#1301: “This kitchen ain’t big enough for the both of us.”

Hello Captain!

Summary: When my husband (28 he/him) and I (30 she/her) cook together, we’re starting to resent each other’s input because we both think we’re pretty good cooks.

So, we’re newlyweds, and have only been living together full-time since the pandemic started. Back when we were dating/engaged, we cooked a lot together and had a blast, but I was very deferential to him – early on I thought his confidence in the kitchen meant he was more experienced than me. The reality is I’ve done a higher volume of cooking overall, but he has more depth of knowledge in some specialized areas. It pretty much evens out. As we’ve started cooking more in our home together, I’ve become more openly confident, and now he gets annoyed when I intervene or say something to the effect of, “I think that needs to be done differently.” I also get annoyed when he offers unsolicited instructions, such as telling me I’m using the wrong type of knife to chop peppers. Or giving me a mini lecture on the properties of the oven I’ve been cooking with since before I met him. I feel like he’s being condescending; I can guess he feels I’m being controlling and stubborn.

Recently, something I was watching burned, and he said he saw it coming but thought I would have ignored him and done it my own way anyway even if he’d said something. I told him that I do want feedback for major problems, but maybe not so much for inconsequential things (like the pepper chopping, which I had recently disregarded him on). He responded that there’s no way for him to know what’s important or not. This gave me flames on the side of my face; I’ve been exerting a lot of mental effort to determine whether he’s doing something wrong or merely differently than I would, and bite my tongue if it’s the latter. Why can’t he be expected to do the same? But I do have to acknowledge that there is plenty of subjectivity in that idea.

We’re both fliers on the fight or flight continuum, so this hasn’t looked like yelling or arguing back and forth; it’s just the aforementioned interventions or advice followed by silence with Tense Vibes. So far this isn’t popping up elsewhere in our marriage, and we work great together on recipes we’re already comfortable with. But it does keep happening, and we never really resolved what the burned food incident brought up.

How can we be a better culinary team in the sometimes-literal heat of the moment? I don’t want our food to be ruined by either of us making a preventable mistake (often the stakes feel high because we’re meal prepping our lunches for the week), but I also don’t want either of us to feel disrespected or micromanaged. Any tips on how to keep the tone friendly and diffuse tension in these moments?

– Two cooks, both alike in ego


I have suggestions.

Practical Suggestions: 

  1. Take a break from cooking together. Instead, take turns where one person both cooks and cleans up the kitchen after dinner and the other gets some some relaxing alone time nowhere near the kitchen and a night completely off from kitchen tasks. Next night, switch roles. Do this for a while, at least until you can enjoy cooking and eating again without arguments.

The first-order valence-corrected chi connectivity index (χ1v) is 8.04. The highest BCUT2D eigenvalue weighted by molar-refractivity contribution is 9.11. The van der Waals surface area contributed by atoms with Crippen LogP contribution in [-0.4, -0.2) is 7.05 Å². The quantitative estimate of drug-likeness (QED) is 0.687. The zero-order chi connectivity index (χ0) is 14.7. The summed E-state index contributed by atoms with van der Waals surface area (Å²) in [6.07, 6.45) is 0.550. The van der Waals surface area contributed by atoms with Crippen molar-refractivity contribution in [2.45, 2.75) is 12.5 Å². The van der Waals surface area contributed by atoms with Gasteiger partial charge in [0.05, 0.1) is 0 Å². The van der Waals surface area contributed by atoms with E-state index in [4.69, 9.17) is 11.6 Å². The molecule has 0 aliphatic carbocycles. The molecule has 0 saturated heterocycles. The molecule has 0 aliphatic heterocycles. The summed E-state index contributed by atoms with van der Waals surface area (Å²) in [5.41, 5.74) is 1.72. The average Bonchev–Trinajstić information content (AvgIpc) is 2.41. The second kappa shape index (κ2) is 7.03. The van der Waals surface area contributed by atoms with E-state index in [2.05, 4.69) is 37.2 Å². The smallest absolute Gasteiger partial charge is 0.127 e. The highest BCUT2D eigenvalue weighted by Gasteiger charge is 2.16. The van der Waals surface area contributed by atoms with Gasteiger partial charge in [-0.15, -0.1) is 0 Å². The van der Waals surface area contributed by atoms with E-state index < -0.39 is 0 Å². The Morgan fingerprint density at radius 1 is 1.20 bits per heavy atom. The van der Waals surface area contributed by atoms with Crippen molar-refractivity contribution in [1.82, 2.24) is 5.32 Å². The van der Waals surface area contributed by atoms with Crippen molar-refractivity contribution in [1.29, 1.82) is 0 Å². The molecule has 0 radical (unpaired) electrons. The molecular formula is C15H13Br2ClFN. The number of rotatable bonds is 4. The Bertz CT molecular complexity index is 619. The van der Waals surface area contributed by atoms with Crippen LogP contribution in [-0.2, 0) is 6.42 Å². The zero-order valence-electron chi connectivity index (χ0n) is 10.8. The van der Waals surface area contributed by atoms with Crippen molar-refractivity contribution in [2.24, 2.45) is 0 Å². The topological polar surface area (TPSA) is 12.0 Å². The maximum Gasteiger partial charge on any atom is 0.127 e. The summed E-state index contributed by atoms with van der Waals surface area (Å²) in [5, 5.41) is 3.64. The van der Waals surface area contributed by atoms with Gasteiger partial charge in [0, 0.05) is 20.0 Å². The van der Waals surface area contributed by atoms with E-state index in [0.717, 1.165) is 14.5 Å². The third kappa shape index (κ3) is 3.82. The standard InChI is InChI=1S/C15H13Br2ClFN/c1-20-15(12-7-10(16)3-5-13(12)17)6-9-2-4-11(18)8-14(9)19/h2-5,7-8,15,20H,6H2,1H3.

2. When you are working on a familiar recipe or big job, like a holiday feast or meal-prepping for a week, take turns being Head Chef (in charge of the whole deal) and Sous-Chef (Head Chef: “Please cut these peppers in small chunks, thank you.” Sous-Chef: “Yes, chef.” :quietly cuts peppers any way they wish as long as they end up the right size:) You don’t have to call each other “chef,” unless of course you’re into that, but just having a designated person who is in charge and person who is a helper might create less friction. 
  3. Continue collaborating on stuff like meal planning, figuring out groceries, and keeping the kitchen stocked and clean. What do you want to eat? What do you want to make? Figuring that out can still be fun even if the implementation is delegated differently. 
  4. NEW RULE: NO OPTIMIZING SOMEONE ELSE’S PROCESS. It’s okay to silently – important word being silently – prefer different knives for different tasks. People do not have to do everything the exact same way. Your husband’s assertion that there is no way to tell what’s important is bullshit. Is something on fire, bleeding, or about to be? Is someone doing damage to kitchen equipment, people, or facilities? If yes, I think it’s burning” or “That should not be making a grinding sound, can we check that it’s assembled right” are good reasons to speak up, and staying silent to teach you a lesson for being insufficiently deferential is bullshit, also. Most routine kitchen tasks are not so complex that they require one adult to explain “the right way” to do something to another experienced cook who is already in the middle of doing that thing, and who, more importantly, has not asked for help or suggestions. If there is confusion, the words “Hey, would you like a suggestion that would make that easier?” are right there where they’ve always been. 

Where I’m Coming From: